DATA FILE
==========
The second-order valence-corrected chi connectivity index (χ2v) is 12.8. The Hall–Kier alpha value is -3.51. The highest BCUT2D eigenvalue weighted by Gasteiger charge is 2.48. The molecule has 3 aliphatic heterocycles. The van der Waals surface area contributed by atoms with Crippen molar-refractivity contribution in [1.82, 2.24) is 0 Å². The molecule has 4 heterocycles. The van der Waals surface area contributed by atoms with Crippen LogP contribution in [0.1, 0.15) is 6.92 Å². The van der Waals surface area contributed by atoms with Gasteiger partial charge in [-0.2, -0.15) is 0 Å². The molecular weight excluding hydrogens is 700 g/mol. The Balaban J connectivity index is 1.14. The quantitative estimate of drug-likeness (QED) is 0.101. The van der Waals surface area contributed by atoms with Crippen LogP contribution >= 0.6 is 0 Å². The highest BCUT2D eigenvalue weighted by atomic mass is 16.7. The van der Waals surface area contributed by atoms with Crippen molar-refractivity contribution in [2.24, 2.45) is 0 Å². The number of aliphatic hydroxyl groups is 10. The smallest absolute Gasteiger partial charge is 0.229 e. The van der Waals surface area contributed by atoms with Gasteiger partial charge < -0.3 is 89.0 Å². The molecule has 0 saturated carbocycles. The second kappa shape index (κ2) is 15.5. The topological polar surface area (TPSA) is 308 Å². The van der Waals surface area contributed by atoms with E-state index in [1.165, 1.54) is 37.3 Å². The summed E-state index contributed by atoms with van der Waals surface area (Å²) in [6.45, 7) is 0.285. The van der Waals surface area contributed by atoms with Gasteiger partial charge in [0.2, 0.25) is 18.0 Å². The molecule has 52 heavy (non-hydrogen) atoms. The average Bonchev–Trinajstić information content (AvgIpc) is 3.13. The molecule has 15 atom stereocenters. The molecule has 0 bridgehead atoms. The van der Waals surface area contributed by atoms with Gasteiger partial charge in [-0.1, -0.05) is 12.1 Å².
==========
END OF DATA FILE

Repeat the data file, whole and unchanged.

The second-order valence-corrected chi connectivity index (χ2v) is 12.8. The Hall–Kier alpha value is -3.51. The highest BCUT2D eigenvalue weighted by Gasteiger charge is 2.48. The molecule has 3 aliphatic heterocycles. The van der Waals surface area contributed by atoms with Crippen molar-refractivity contribution in [1.82, 2.24) is 0 Å². The molecule has 4 heterocycles. The van der Waals surface area contributed by atoms with Crippen LogP contribution in [0.1, 0.15) is 6.92 Å². The van der Waals surface area contributed by atoms with Gasteiger partial charge in [-0.2, -0.15) is 0 Å². The molecular weight excluding hydrogens is 700 g/mol. The Balaban J connectivity index is 1.14. The quantitative estimate of drug-likeness (QED) is 0.101. The van der Waals surface area contributed by atoms with Crippen LogP contribution >= 0.6 is 0 Å². The highest BCUT2D eigenvalue weighted by atomic mass is 16.7. The van der Waals surface area contributed by atoms with Crippen molar-refractivity contribution in [2.24, 2.45) is 0 Å². The number of aliphatic hydroxyl groups is 10. The smallest absolute Gasteiger partial charge is 0.229 e. The van der Waals surface area contributed by atoms with Gasteiger partial charge < -0.3 is 89.0 Å². The molecule has 0 saturated carbocycles. The second kappa shape index (κ2) is 15.5. The topological polar surface area (TPSA) is 308 Å². The van der Waals surface area contributed by atoms with E-state index in [1.165, 1.54) is 37.3 Å². The summed E-state index contributed by atoms with van der Waals surface area (Å²) in [6.45, 7) is 0.285. The van der Waals surface area contributed by atoms with Gasteiger partial charge in [0.2, 0.25) is 18.0 Å². The molecule has 52 heavy (non-hydrogen) atoms. The average Bonchev–Trinajstić information content (AvgIpc) is 3.13. The molecule has 15 atom stereocenters. The molecule has 0 bridgehead atoms. The van der Waals surface area contributed by atoms with Gasteiger partial charge in [-0.1, -0.05) is 12.1 Å².